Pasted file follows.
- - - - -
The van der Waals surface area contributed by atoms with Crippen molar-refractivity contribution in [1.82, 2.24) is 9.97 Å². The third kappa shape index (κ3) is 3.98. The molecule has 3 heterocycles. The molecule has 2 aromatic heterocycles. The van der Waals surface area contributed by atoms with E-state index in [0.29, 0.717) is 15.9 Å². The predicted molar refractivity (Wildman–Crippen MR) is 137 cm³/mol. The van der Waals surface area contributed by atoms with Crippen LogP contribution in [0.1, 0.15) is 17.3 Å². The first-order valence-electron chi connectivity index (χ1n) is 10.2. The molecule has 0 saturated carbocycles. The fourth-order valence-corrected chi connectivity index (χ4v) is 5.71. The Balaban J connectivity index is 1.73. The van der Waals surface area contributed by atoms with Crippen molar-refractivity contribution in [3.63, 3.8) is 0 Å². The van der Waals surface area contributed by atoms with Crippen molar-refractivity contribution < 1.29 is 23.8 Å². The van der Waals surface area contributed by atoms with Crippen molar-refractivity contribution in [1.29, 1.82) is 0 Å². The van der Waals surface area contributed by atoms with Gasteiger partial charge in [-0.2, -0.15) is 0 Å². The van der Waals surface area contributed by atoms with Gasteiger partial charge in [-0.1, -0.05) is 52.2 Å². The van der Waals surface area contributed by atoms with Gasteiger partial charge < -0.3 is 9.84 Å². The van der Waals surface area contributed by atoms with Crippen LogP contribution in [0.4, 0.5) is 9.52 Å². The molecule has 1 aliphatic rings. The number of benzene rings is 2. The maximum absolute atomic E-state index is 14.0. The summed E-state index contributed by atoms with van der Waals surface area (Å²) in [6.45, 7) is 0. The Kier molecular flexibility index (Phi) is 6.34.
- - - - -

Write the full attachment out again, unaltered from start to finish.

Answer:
The van der Waals surface area contributed by atoms with Crippen molar-refractivity contribution in [1.82, 2.24) is 9.97 Å². The third kappa shape index (κ3) is 3.98. The molecule has 3 heterocycles. The molecule has 2 aromatic heterocycles. The van der Waals surface area contributed by atoms with E-state index in [0.29, 0.717) is 15.9 Å². The predicted molar refractivity (Wildman–Crippen MR) is 137 cm³/mol. The van der Waals surface area contributed by atoms with Crippen LogP contribution in [0.1, 0.15) is 17.3 Å². The first-order valence-electron chi connectivity index (χ1n) is 10.2. The molecule has 0 saturated carbocycles. The fourth-order valence-corrected chi connectivity index (χ4v) is 5.71. The Balaban J connectivity index is 1.73. The van der Waals surface area contributed by atoms with Crippen molar-refractivity contribution in [3.63, 3.8) is 0 Å². The van der Waals surface area contributed by atoms with Crippen molar-refractivity contribution < 1.29 is 23.8 Å². The van der Waals surface area contributed by atoms with Crippen molar-refractivity contribution in [1.29, 1.82) is 0 Å². The van der Waals surface area contributed by atoms with Gasteiger partial charge in [-0.2, -0.15) is 0 Å². The van der Waals surface area contributed by atoms with Gasteiger partial charge in [-0.1, -0.05) is 52.2 Å². The van der Waals surface area contributed by atoms with Gasteiger partial charge < -0.3 is 9.84 Å². The van der Waals surface area contributed by atoms with Crippen LogP contribution in [0.4, 0.5) is 9.52 Å². The molecule has 1 aliphatic rings. The number of benzene rings is 2. The maximum absolute atomic E-state index is 14.0. The summed E-state index contributed by atoms with van der Waals surface area (Å²) in [6.45, 7) is 0. The Kier molecular flexibility index (Phi) is 6.34.